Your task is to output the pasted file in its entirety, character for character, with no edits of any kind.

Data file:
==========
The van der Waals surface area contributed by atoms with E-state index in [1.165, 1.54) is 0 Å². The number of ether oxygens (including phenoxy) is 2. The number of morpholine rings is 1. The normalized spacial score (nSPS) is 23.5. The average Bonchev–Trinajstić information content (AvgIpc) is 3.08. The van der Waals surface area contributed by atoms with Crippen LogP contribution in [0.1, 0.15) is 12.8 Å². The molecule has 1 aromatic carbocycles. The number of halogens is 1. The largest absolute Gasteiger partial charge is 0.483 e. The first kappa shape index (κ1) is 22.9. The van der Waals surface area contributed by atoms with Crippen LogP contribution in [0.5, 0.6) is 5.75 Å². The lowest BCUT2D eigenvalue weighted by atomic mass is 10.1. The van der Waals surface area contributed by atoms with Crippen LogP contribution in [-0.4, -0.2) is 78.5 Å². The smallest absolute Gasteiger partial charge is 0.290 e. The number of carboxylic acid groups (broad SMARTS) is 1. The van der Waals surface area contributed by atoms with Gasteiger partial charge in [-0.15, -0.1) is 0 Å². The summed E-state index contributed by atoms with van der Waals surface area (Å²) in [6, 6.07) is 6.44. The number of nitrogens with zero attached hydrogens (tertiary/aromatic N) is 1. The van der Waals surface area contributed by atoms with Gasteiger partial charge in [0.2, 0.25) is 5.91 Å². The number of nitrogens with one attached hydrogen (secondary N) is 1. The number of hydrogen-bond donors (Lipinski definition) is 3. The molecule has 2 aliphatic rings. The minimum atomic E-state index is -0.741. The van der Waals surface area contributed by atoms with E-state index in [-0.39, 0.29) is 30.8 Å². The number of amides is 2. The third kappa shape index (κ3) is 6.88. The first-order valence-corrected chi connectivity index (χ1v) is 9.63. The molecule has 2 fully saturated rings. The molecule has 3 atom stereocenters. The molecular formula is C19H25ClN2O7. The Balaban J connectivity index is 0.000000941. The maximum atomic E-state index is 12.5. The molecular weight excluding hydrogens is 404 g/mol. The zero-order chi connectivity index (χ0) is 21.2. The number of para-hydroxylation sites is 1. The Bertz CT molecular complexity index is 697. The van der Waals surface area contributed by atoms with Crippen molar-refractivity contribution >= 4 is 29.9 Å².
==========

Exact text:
The van der Waals surface area contributed by atoms with E-state index in [1.165, 1.54) is 0 Å². The number of ether oxygens (including phenoxy) is 2. The number of morpholine rings is 1. The normalized spacial score (nSPS) is 23.5. The average Bonchev–Trinajstić information content (AvgIpc) is 3.08. The van der Waals surface area contributed by atoms with Crippen LogP contribution in [0.1, 0.15) is 12.8 Å². The molecule has 1 aromatic carbocycles. The number of halogens is 1. The largest absolute Gasteiger partial charge is 0.483 e. The first kappa shape index (κ1) is 22.9. The van der Waals surface area contributed by atoms with Crippen LogP contribution in [0.5, 0.6) is 5.75 Å². The lowest BCUT2D eigenvalue weighted by atomic mass is 10.1. The van der Waals surface area contributed by atoms with Crippen LogP contribution in [-0.4, -0.2) is 78.5 Å². The smallest absolute Gasteiger partial charge is 0.290 e. The number of carboxylic acid groups (broad SMARTS) is 1. The van der Waals surface area contributed by atoms with Gasteiger partial charge in [-0.15, -0.1) is 0 Å². The summed E-state index contributed by atoms with van der Waals surface area (Å²) in [6, 6.07) is 6.44. The number of nitrogens with zero attached hydrogens (tertiary/aromatic N) is 1. The van der Waals surface area contributed by atoms with Gasteiger partial charge in [0.2, 0.25) is 5.91 Å². The number of nitrogens with one attached hydrogen (secondary N) is 1. The number of hydrogen-bond donors (Lipinski definition) is 3. The molecule has 2 aliphatic rings. The minimum atomic E-state index is -0.741. The van der Waals surface area contributed by atoms with E-state index in [-0.39, 0.29) is 30.8 Å². The number of amides is 2. The third kappa shape index (κ3) is 6.88. The first-order valence-corrected chi connectivity index (χ1v) is 9.63. The molecule has 2 fully saturated rings. The molecule has 3 atom stereocenters. The molecular formula is C19H25ClN2O7. The Balaban J connectivity index is 0.000000941. The maximum atomic E-state index is 12.5. The molecular weight excluding hydrogens is 404 g/mol. The zero-order chi connectivity index (χ0) is 21.2. The number of para-hydroxylation sites is 1. The Bertz CT molecular complexity index is 697. The van der Waals surface area contributed by atoms with Crippen molar-refractivity contribution >= 4 is 29.9 Å².